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Hodgkin's disease

Hodgkin's disease is a type of lymphoma described by Thomas Hodgkin[?] in 1832, and characterized by the presence of Reed-Sternberg cells[?].

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Unlike other lymphomas, whose incidence increases with age, Hodgkin's lymphoma has a bimodal incidence curve: that is, it occurs more frequently in two separate age groups, the first being young adulthood (age 15-35), the second being in those over 50 years old. It is more common in males.


Swollen, but non-painful, lymph nodes are the most common sign of Hodgkin's disease, often occurring in the neck. The lymph nodes of the chest are often affected and these may be noticed on chest X-ray.

About one-third of people with Hodgkin's disease may also notice some systemic symptoms, such as low-grade fever, night sweats, weight loss, or fatigue.


Hodgkin's disease must be distinguished from non-cancerous causes of lymph node swelling (such as various infections) and from other types of cancer. Definitive diagnosis is by lymph node biopsy[?] (removal of a lymph node for pathological examination).

Hodgkin's disease can be sub-classified by histological type. The cell histology in Hodgkin's lymphoma is not as important as it is in non-Hodgkin's lymphoma: the treatment and prognosis in Hodgkin's lymphoma depend on the stage of disease rather than the cell type.


After Hodgkin's disease is diagnosed, a patient will be staged: that is, they will undergo a series of tests and procedures which will determine what areas of the body are affected. These procedures will alway include documentation of their histology, a physical examination, blood tests, chest X-Ray, CT scans or MRI (magnetic resonance imaging) scans of the chest, abdomen and pelvis, and a bone marrow biopsy. Some patients will also require liver biopsy[?], lymphangiograms[?], gallium scans[?], bone scans[?], and surgical laparotomy, which involves opening the abdominal cavity and visually inspecting for tumors.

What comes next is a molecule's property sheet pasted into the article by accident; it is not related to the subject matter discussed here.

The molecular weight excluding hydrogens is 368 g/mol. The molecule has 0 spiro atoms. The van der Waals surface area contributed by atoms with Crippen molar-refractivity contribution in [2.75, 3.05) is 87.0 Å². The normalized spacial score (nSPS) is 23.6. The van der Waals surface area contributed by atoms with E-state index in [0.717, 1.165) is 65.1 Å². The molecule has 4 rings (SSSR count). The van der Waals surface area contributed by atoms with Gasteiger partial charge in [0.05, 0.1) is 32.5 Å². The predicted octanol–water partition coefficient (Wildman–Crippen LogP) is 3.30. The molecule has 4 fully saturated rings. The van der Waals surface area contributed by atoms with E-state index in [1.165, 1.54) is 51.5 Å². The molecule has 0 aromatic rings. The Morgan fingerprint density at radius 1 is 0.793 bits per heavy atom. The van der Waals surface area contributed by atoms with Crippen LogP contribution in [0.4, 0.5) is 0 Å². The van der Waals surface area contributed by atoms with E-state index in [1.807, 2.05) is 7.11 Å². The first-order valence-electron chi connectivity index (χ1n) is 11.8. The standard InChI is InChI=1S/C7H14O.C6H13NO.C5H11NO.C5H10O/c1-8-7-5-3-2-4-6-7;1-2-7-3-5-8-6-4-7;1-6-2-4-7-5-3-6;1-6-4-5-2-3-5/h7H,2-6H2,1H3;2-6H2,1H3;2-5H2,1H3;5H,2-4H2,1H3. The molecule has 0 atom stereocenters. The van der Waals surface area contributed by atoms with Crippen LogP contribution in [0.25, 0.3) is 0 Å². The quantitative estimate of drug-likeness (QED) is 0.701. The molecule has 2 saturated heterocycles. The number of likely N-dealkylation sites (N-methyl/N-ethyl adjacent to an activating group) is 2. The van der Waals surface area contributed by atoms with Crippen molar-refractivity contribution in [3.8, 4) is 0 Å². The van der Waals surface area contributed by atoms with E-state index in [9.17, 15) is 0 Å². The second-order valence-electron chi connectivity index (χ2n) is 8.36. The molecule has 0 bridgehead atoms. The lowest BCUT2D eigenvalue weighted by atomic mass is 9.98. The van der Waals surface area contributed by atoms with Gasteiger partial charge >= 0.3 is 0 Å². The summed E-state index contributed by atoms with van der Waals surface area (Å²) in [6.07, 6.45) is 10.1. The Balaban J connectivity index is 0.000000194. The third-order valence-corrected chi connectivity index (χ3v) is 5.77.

On the basis of this staging, the patient will be classified according to a staging classification (the Ann Arbor staging classification[?] scheme is a common one):

  • Stage I is involvement of a single lymph node region or single extralymphatic site;
  • stage II is involvement of two or more lymph node regions on the same side of the diaphragm or of one lymph node region and a contiguous extralymphatic site;
  • stage III is involvement of lymph node regions on both sides of the diaphragm;
  • stage IV is disseminated involvement of one or more extralymphatic organs.

The absence of systemic symptoms is signified by adding 'A' to the stage; the presence of systemic symptoms is signified by adding 'B' to the stage.


Patients with early stage disease (IA or IIA) are effectively treated with radiation therapy. Patients with later disease (III, IVA, or IVB) are treated with combination chemotherapy alone. Patients of any stage with a large mass in the chest are usually treated with combined chemotherapy and radiation therapy.

Those undergoing chemotherapy require a minimum of six cycles and may require longer treatment.

With appropriate treatment, over 85% of Hodgkin's disease cases are curable.

The American National Cancer Institute[?]'s "Hodgkin's Lymphoma Home Page" is http://www.cancer.gov/cancer_information/cancer_type/hodgkins_disease/

All Wikipedia text is available under the terms of the GNU Free Documentation License

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